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The Carlisle Citizen
Carlisle , Iowa
May 26, 2011     The Carlisle Citizen
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May 26, 2011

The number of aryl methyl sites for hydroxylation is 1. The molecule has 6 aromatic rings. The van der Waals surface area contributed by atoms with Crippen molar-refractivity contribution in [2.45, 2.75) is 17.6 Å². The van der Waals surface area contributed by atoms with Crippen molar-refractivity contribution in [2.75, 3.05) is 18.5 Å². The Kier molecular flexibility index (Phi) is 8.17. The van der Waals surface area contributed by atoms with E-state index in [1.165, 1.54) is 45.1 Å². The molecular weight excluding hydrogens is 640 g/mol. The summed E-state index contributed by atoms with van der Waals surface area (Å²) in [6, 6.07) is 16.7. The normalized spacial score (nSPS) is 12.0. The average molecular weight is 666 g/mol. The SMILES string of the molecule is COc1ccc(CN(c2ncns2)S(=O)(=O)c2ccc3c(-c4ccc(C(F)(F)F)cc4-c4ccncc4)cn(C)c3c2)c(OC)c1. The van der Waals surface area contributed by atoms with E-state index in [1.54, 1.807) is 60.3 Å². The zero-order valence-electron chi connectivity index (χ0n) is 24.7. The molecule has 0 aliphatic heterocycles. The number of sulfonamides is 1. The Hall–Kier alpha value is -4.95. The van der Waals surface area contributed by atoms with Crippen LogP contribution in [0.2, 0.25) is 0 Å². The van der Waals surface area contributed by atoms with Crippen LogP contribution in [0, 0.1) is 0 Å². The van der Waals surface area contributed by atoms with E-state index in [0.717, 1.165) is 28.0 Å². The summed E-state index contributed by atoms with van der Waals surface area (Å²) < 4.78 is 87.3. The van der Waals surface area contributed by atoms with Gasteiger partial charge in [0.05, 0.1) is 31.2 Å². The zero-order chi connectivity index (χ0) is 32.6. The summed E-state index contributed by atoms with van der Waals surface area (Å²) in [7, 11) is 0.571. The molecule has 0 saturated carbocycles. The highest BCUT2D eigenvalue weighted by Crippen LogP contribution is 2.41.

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Page Twelve o The Carlisle Citizen • Thursday, May 26, 2011 "Munis" Can Still Work for You Even in Tough Times Submitted by Joe Schettler, Rep for Edward Jones in Carlisle No matter where you live, the chances are good that a state or local govern- ment near you may be hav- ing some difficulty in bal- ancing its budget. As a citi- zen, you're probably con- cerned about how this situ- ation will affect your life and your community. But as an investor, you may also wonder how this might affect any municipal bonds you own. Fortunately, the outlook might be brighter than you think. Of course, taken to the extreme, the financial chal- lenges of some state and local governments could conceivably affect their ability to fulfill the pay- ment obligations on their municipal bonds. But in- vestment-grade quality municipal bond default rates historically have been very low, especially when compared to those of corpo- rate bonds. And munici- palities are cutting spend- ing, eliminating nonessen- tial programs and, in sortie cases, raising taxes Or fees. In short, they are taking steps that, while poten- tially painful to residents, are likely to help them con- tinue making timely pay- ments of interest and prin- cipal on their municipal bond obligations. Further- more, municipalities must still fund various projects, and even one bond payment default could impact their future ability to borrow money in the form of new municipal bonds. So are munis right for you? The answer depends on your situation -- your goals, need for investment income, current investment mix, risk tolerance and so or;. But if you want to re- ceive interest payments that are exempt from fed- eral taxes, you may well be interested in exploring municipal bonds. Keep in mind, though, that munici- pal bonds may be subject to state and local taxes and the alternative minimum tax (AMT). In addition, you'll want to be familiar with "taxable- equivalent yield." Typi- cally, municipal bonds pay an interest rate that's lower than those paid by taxable bonds. Since this interest is free from federal taxes, however, the rate may not be as low as it ap- pears. The taxable-equiva- lent yield measures the rate you'd have to earn on a taxable bond to match the income from a tax-exempt municipal bond. And the higher your tax bracket, the higher your taxable- equivalent yield. Suppose that you're in the 35% marginal tax bracket, and you are con- sidering a tax-exempt mu- nicipal bond with a 3.33% yield. You simply divide 3.33% (0.0333 in decimal form) by I minus 0.35 (your tax bracket), which would give you 0.0512, or 5.12%. In this tax bracket, a muni with a 3.33% yield is equivalent to a taxable bond with a 5.12% yield. (This example is for illus- tration purposes only.) Keep in mind that, before investing in bonds, you should understand the risks involved, including interest rate risk, credit risk and market risk. Bond investments are subject to interest rate risk such that when interest rates rise, the prices of bonds can de- crease, and you can lose principal value if the in- vestment is sold prior to maturity. So it's best to dis- cuss municipal bonds With your financial and tax ad- visors. By adding quality mu- nicipal bonds to your port- folio, you can show faith in your municipality, your in- vestment dollars can help support worthwhile projects in your area, and you receive a steady source of tax-exempt income. This article was written by Edward Jones for use by your local Edward Jonds Financial Advisor. Edward Jones, its em- ployees and financial advi- sors cannot provide tax or legal advice. Please consult your attorney or qualified tax advisor regarding your situation. Dental Professionals PLC 65 School Street ~ Carlisle 989-3180 • Coverage, Premiums & Cash Values are guaranteed to age 110. • Policy limits increase automatically at age 18, and again at 25 - with NO premium increase. • An optional annuity benefit provides even higher cash values: for emer- gencies, for college expenses, or even for the deposit on their first home. 00uto-00 Insurance CENTRAL IOWA INSURANCE Carroll Isley • Todd Isley • Steve Renfrow Patti Isley • TJ Cataldo • Linette Thoman • Toni Prall 120 S 1st St • Cartsle • 515-989-0047 701 W 2nd St • Indianola ° 515-961-5301 113 NW 2nd St • Leon ° 641-446-8535 108 E Washington • Osceola • 641-342-2264 301 NE Tdlein, Suite 4 • Ankeny • 515-963-8902 Slices of Life by Jill Pertler Copyright 2010 I'm all right, how about you? One of the most challeng- ing aspects of living with teenagers is confronting their vast and superior knowledge. Every parent who's been there under- stands a teen's life experi- ences have brought them to the point of knowing almost everything - or maybe there's no almost about it. I'm okay with my kids thinking they are right- as long as they keep their opinions to themselves. When they share their ideas and try to exert them on others (most specifically me), there's where the di- lemma comes in. My teens believe they are right. That's their right. Unfortunately their "right" is often in direct op- position to my own (wise and learned) point of view. I also believe I am right, and we all are aware two rights do not make a left. (It takes three rights to do that; go ahead try this little experiment yourself.) Which is exactly what my household experienced the other night when my hus- band and son ganged up on me - three rights. This was a rare occurrence, because usually my husband is as learned and wise as any old owl. On this occasion, how- ever, he didn't give a hoot about the logic of my rea- sonable opinion. I should have known bet- ter than to engage them in discourse on the rights and wrongs of any given topic. I avoid doing so with the men in my family. They are competitive and hate los- ing. To compound matters, my son is left-handed. Never argue with a lefty about being right. So the three of us stood at a standstill. They were right and I was right. We probably should have done the three rights thing, made a turn in the opposite direction and left the situ- ation alone. Maybe went for ice cream and called it a day. It's hard to leave things alone, though, when you think you are right. A.m I right? I forget what we were squabbling about, but their claim of correctness was okay with me. "Let them be right" is one of my lesser- publicized mottos. My im- pediment came when they attempted to find fault with my own rightness. They accused me of think- ing I am always right. Like there's something wrong with that. Of course I always think I'm right. It would be illogi- cal, unintelligent and inap- propriate not to. I haven't met anyone who sets out to find an opinion they believe to be wrong. What would it say about my sense of self- respect and self-esteem if I didn't think enough of my- self to choose to believe I was right? We all think we are right, It's the nature of things. My husband and son fur- rowed their brows at my admission. Was it an ad- mission or declaration? I could almost see their brains churning. Because they weren't sure, they couldn't be certain whether they were winning the ar- gument. " If there's anything more important than being right, it's winning an argument. Or maybe not. What did I have to gain by pursuing this one any further? My guys weren't on the thresh- old of giving up, and I had stuff to do - like pet the cat and watch the weather channel. I ended my filibuster by offering one last tidbit of logical information regard- ing the importance of se- mantics: Believing you are right and being right are two different things. I al- ways believe I am right. But I never know for sure. I could be wrong. We all could be. Their jaws dropped at my disclosure. I grabbed the cat and the remote, and left it at that. Jill Pertler, award-win- ning syndicated columnist and author of "The Do-It- Yourselfer's Guide to Self- Syndication." is collecting fans on Facebook on her Slices of Life page. Email her at; or visit her website at http:! /marketing-by- .. ..: